Posted by: Rob Hof on July 29, 2009
And so the deal is finally done: Microsoft and Yahoo early this morning announced a 10-year deal that provides a united front against search giant Google. As we wrote last night, the deal essentially turns over Yahoo’s search service to Microsoft and its newly launched Bing search engine, while Yahoo will be responsible for all search ad sales, using Microsoft’s ad sales technology.
Although Yahoo estimates the deal will mean $500 million a year in operating income, $200 million in savings on capital spending, and $275 million in extra operating cash flow, investors don’t appear too happy. The stock is down nearly 10% in early trading. They may be reacting to the lack of a large upfront payment that was rumored in earlier talks, as well as the uncertainty about how well the complex deal will be executed.
Most analysts seem to think Microsoft got the best of the deal, paying relatively little money (compared with its huge reserves and cash flow) essentially for control of the No. 2 position in search vs. Google. While Yahoo gets a fair amount of cash, it no longer will have fundamental search technology, arguably still the key technology of the Internet age. For what it’s worth, Jason Calacanis of the people-powered search firm Mahalo, thinks Yahoo just committed suicide. Larry Dignan at ZDNet’s Between the Lines blog also draws disturbing parallels between Yahoo and AOL.
But if Yahoo can actually execute on its promise to focus its resources on rejuvenating its brand, user experience and most of all display, video, and emerging forms of nonsearch advertising, it may also win ultimately. That’s the counterpoint view of venture capitalist Bill Gurley, who questions how it makes sense to pursue a runaway leader like Google on its own turf.
In any case, both Microsoft and Yahoo have a lot of work to do for the deal to work for either. The deal will take until at least early next year to close, and that’s assuming everything goes smoothly and antitrust officials don’t take too long approving it.
A smooth transition is far from certain. Yahoo CEO Carol Bartz and Microsoft CEO Steve Ballmer said on a conference call this morning that the term sheet for the deal is well over 100 pages long. “That’s why we had to make sure we had a partnership” as opposed to a one-off deal, Bartz said, conceding the “distraction” of integrating the companies’ search operations. As Henry Blodget at Silicon Alley Insider notes, splitting technology and sales creates inevitable conflicts.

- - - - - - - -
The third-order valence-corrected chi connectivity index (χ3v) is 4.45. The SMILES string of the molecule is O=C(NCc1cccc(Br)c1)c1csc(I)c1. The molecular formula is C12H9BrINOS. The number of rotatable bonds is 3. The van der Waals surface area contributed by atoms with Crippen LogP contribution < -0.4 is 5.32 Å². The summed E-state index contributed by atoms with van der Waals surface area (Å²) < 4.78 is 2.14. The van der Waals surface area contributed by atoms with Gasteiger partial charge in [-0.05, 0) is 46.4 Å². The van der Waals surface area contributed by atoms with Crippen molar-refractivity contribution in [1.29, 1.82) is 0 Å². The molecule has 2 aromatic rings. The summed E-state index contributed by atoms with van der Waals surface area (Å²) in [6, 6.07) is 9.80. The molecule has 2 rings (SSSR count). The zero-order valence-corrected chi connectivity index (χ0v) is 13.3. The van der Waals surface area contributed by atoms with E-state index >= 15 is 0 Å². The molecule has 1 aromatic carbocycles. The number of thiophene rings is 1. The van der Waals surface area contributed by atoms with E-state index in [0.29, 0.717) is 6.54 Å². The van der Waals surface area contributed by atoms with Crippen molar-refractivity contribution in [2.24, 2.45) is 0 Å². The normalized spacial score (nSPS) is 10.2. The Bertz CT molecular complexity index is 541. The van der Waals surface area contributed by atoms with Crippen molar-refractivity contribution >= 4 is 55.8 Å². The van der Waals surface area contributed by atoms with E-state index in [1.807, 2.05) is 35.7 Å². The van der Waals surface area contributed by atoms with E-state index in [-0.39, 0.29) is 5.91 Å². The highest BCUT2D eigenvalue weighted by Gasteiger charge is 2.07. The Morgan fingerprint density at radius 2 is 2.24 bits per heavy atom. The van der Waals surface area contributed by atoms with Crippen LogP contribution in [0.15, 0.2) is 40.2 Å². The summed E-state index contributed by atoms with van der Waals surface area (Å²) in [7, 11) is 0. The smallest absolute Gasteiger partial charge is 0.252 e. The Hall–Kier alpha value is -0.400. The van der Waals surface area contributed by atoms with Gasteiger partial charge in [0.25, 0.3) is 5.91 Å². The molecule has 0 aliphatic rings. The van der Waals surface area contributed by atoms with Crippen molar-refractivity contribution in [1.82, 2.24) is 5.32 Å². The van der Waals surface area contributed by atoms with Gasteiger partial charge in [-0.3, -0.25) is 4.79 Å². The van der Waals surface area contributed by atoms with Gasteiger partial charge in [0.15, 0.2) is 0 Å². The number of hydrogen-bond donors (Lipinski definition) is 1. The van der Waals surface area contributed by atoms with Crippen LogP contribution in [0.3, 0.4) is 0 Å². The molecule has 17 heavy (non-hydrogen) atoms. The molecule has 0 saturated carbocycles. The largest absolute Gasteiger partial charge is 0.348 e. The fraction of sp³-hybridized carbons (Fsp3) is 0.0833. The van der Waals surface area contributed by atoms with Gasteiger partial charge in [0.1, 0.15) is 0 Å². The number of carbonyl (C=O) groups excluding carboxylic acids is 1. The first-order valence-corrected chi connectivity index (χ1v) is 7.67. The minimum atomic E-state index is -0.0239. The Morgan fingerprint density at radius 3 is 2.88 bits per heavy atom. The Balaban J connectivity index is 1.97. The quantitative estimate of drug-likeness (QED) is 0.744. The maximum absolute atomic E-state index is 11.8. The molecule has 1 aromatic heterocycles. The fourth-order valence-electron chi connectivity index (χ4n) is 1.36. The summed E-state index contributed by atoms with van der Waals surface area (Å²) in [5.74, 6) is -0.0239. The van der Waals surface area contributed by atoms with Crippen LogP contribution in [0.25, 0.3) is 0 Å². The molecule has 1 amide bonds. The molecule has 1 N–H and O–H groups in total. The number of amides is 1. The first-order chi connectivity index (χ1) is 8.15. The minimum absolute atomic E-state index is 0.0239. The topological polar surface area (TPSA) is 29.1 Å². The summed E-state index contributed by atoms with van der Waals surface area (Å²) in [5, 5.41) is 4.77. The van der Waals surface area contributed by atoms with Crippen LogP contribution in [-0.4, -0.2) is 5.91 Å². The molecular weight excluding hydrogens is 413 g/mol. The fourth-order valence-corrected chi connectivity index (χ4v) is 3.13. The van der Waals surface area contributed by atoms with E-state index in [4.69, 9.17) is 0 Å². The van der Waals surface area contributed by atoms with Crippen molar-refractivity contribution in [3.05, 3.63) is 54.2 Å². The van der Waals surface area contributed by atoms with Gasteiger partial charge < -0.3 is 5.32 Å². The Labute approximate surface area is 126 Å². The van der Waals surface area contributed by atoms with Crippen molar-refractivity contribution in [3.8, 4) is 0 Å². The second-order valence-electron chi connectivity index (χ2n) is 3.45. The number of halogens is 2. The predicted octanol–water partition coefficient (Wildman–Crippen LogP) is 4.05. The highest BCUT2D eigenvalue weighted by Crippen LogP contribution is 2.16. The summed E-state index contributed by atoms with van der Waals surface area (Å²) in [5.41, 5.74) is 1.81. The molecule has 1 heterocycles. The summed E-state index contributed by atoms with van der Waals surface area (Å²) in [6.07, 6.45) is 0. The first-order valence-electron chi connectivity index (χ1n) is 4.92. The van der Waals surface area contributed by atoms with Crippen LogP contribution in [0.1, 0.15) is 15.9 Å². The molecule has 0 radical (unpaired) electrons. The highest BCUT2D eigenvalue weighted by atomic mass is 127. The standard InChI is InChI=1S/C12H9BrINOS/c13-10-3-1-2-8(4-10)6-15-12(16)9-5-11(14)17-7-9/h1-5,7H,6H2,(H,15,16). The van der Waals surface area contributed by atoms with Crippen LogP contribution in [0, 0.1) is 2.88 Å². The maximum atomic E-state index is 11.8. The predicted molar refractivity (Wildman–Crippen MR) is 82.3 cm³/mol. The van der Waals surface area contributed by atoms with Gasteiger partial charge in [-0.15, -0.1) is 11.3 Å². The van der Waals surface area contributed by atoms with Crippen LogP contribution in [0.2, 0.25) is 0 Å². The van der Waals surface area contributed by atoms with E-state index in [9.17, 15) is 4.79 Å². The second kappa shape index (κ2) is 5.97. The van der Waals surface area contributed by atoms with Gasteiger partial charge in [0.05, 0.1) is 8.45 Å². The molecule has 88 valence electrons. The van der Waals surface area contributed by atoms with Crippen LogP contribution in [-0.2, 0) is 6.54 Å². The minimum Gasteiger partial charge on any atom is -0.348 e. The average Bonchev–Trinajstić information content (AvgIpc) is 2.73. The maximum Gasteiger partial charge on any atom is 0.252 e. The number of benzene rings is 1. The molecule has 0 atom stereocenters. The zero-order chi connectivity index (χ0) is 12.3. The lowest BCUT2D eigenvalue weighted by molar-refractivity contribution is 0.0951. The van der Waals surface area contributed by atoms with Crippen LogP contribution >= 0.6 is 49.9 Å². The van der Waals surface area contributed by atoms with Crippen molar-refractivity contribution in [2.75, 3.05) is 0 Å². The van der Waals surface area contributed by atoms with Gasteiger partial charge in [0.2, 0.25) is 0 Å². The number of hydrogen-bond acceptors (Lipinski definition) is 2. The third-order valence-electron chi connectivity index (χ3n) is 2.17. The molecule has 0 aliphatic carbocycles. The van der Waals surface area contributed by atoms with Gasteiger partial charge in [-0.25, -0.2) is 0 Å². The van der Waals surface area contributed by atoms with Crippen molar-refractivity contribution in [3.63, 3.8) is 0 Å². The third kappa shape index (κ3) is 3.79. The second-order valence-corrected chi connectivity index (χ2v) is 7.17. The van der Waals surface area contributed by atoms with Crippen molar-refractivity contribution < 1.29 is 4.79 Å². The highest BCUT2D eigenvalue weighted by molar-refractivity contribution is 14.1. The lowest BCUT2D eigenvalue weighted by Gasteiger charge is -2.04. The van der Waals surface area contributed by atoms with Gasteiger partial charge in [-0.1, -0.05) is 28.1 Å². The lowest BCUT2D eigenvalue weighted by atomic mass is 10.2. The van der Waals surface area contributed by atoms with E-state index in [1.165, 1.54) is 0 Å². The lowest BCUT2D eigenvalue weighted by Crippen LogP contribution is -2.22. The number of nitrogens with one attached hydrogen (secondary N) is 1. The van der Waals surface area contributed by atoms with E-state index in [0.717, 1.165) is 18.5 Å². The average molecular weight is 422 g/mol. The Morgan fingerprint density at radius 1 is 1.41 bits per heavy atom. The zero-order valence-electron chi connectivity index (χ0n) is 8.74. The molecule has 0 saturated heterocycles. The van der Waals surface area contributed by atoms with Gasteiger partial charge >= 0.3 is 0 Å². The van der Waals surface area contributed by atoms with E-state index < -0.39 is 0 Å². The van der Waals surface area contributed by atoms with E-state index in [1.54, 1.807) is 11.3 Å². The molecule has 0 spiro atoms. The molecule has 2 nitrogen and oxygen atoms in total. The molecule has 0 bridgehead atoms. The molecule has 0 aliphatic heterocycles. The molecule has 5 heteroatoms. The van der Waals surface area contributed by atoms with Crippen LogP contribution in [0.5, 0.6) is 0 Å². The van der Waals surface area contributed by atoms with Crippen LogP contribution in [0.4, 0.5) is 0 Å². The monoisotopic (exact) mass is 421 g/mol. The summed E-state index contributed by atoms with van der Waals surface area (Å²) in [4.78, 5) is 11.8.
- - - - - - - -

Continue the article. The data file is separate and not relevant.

Bartz also said a large upfront payment with lower revenue sharing wasn’t as interesting to Yahoo because “we’re trying to run a long-term business. This a true partnership. Frankly, both of us have skin in the game.” Yahoo “needed to get focused,” she added, and this helps it achieve her stated goal of being the center of people’s lives online. What’s unsaid is whether Yahoo simply couldn’t negotiate a large upfront payment. But at the same time, retaining search ad sales, even on Microsoft’s technology platform, does give Yahoo more control over the breadth of ad sales on its sites.
* The term of the agreement is 10 years;
* Microsoft will acquire an exclusive 10 year license to Yahoo!'s core search technologies, and Microsoft will have the ability to integrate Yahoo! search technologies into its existing Web search platforms;
* Microsoft's Bing will be the exclusive algorithmic search and paid search platform for Yahoo! sites. Yahoo! will continue to use its technology and data in other areas of its business such as enhancing display advertising technology;
* Yahoo! will become the exclusive worldwide relationship sales force for both companies' premium search advertisers. Self-serve advertising for both companies will be fulfilled by Microsoft's AdCenter platform, and prices for all search ads will continue to be set by AdCenter's automated auction process;
* Each company will maintain its own separate display advertising business and sales force;
* Yahoo! will innovate and "own" the user experience on Yahoo! properties, including the user experience for search, even though it will be powered by Microsoft technology;
* Microsoft will compensate Yahoo! through a revenue sharing agreement on traffic generated on Yahoo!'s network of both owned and operated (O&O) and affiliate sites;
* Microsoft will pay traffic acquisition costs (TAC) to Yahoo! at an initial rate of 88 percent of search revenue generated on Yahoo!'s O&O sites during the first five years of the agreement; and
* Yahoo! will continue to syndicate its existing search affiliate partnerships.
* Microsoft will guarantee Yahoo!'s O&O revenue per search (RPS) in each country for the first 18 months following initial implementation in that country;
* At full implementation (expected to occur within 24 months following regulatory approval), Yahoo! estimates, based on current levels of revenue and current operating expenses, that this agreement will provide a benefit to annual GAAP operating income of approximately $500 million and capital expenditure savings of approximately $200 million. Yahoo! also estimates that this agreement will provide a benefit to annual operating cash flow of approximately $275 million; and
* The agreement protects consumer privacy by limiting the data shared between the companies to the minimum necessary to operate and improve the combined search platform, and restricts the use of search data shared between the companies. The agreement maintains the industry-leading privacy practices that each company follows today.